Field Position

This battle was fairly even.

Team Avg. Starting Position Plays in Opp. Territory Pct. Of Total
Alabama Own 26 17 37.0%
Wisconsin Own 32 17 35.4%

Of course, Henry housing it twice from deep pushed down Bama's percentage of plays in enemy territory. The figure for Wisconsin is higher than you might have thought, though.

Finishing Drives

The data includes the first two plays of a drive for the Tide that bled over into the fourth quarter. Since I didn't include that entire drive's plays in this analysis (because all but those first two were in garbage time), that drive doesn't appear in the Drives column here.

Team Drives Trips Inside 40 Points Red Zone Trips Points
Alabama 8 4 21 2 14
Wisconsin 9 3 10 2 10

Wisconsin didn't have many chances to get points, but when it did, it cashed in well. Both teams did, actually. The only squandered opportunities were a missed field goal on each side. I'll also remind you that one of the times Bama didn't take a trip inside the 40 was when Henry scored from 56 yards out.


Through three quarters, neither team turned the ball over.


Wisconsin is a good team. Saturday night was one of those times where you could see that a team at a clear talent disadvantage was doing everything it could to hang in there. It worked for about a half until Bama's depth and quality won out. The Badgers could have stayed in the game for longer had they been able to better tackle Henry, which, to be fair, is pretty difficult. I can totally buy Wisconsin as potentially being one of the 25 best teams in the country.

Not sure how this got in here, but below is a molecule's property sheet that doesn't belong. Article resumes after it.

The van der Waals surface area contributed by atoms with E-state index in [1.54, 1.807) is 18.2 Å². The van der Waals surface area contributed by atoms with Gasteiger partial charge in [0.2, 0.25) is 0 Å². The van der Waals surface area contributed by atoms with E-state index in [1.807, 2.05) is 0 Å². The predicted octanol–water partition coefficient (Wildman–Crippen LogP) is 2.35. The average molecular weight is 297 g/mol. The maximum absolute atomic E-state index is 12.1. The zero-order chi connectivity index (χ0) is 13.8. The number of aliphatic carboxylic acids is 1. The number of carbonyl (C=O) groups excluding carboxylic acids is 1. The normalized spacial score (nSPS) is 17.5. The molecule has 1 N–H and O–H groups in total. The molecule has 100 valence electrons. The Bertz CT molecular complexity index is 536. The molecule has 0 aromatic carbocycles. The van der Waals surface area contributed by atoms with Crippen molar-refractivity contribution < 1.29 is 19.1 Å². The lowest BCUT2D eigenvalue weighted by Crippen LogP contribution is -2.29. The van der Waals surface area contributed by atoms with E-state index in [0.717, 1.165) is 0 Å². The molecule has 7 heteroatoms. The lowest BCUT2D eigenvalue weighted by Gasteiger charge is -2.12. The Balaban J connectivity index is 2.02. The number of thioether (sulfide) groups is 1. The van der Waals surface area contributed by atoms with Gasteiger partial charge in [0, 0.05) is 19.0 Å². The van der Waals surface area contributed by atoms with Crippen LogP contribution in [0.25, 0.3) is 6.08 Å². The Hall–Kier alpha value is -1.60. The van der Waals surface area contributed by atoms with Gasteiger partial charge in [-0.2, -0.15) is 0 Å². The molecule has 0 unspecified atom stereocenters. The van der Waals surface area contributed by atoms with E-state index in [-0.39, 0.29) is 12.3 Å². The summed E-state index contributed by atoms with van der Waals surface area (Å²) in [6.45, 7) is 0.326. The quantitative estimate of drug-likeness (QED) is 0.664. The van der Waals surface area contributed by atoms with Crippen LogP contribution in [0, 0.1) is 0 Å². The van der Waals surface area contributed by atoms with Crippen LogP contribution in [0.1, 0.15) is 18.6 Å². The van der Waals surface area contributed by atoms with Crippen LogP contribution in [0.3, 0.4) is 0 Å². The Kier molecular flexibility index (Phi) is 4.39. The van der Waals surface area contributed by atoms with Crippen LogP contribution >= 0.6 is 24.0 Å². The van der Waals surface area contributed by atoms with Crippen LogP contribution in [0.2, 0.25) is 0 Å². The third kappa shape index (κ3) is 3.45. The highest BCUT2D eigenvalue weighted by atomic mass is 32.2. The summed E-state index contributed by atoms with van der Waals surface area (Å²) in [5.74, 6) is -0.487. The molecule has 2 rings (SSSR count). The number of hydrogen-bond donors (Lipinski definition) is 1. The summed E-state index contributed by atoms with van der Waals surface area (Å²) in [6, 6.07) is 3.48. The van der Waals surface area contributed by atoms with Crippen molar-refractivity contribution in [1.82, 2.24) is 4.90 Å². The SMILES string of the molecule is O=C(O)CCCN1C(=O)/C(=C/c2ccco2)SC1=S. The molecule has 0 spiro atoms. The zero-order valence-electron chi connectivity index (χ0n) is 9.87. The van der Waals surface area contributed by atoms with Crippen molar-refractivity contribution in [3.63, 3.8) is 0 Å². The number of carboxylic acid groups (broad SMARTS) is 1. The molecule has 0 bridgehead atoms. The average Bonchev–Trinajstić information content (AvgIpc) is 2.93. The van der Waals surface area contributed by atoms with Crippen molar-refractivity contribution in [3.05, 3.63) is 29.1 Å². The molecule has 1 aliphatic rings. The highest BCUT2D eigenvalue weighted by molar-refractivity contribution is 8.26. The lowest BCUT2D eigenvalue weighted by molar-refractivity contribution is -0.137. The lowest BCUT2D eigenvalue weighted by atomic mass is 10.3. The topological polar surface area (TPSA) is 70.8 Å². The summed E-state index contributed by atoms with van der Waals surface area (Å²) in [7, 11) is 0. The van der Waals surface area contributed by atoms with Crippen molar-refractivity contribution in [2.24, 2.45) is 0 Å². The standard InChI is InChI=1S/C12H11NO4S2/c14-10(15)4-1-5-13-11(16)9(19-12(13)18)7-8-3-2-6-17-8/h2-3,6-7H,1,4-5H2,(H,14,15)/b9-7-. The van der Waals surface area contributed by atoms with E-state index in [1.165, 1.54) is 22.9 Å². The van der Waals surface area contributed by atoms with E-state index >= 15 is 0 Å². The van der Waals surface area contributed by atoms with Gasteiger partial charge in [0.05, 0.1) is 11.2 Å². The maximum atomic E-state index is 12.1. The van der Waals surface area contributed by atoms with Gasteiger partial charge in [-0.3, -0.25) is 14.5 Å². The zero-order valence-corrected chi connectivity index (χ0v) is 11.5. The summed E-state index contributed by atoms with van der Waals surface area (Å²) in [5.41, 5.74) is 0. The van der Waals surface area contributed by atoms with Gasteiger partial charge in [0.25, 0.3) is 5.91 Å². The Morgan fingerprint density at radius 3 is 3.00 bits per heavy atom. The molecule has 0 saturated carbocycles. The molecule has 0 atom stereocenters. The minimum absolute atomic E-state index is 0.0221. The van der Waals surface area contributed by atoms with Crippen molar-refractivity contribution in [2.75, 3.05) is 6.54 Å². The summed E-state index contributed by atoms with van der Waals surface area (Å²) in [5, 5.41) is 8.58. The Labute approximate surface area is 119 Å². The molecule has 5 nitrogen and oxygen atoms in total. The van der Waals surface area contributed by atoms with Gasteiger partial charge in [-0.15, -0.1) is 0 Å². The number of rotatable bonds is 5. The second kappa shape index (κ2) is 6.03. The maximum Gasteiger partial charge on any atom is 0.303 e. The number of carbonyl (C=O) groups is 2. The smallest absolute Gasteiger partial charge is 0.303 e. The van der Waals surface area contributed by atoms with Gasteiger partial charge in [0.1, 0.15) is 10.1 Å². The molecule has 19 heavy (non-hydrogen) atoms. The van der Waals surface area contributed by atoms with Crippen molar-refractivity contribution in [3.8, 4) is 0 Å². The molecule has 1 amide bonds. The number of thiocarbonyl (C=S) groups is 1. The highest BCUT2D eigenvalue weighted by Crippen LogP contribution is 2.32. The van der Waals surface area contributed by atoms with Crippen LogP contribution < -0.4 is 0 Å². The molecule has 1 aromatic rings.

I can also buy Alabama as potentially being one of the four best. The Tide took a team's best shot and still controlled a lot of the game. If Henry goes down, I'll be a lot less high on the team. He's one of those players who can make a demoralizing big play at any time. Wisconsin doesn't have any of those players, but Bama did. The passing attack won't be what it was last year with Cooper, so Henry fills that void.

This was a classic Alabama opener. The expectations are only going to rise thanks to them soundly beating a good team, but there are plenty of things for Nick Saban to harp on in meetings and practice. It's hard to ask for more from the run defense, but every other phase of the game left at least a couple of things to be desired. You'd better believe he's getting on their cases about 11 penalties for 120 yards too.

It wouldn't be Saban if he wasn't holding them to high standards, and it wouldn't be a post-2007 Alabama team if it wasn't capable of fulfilling them.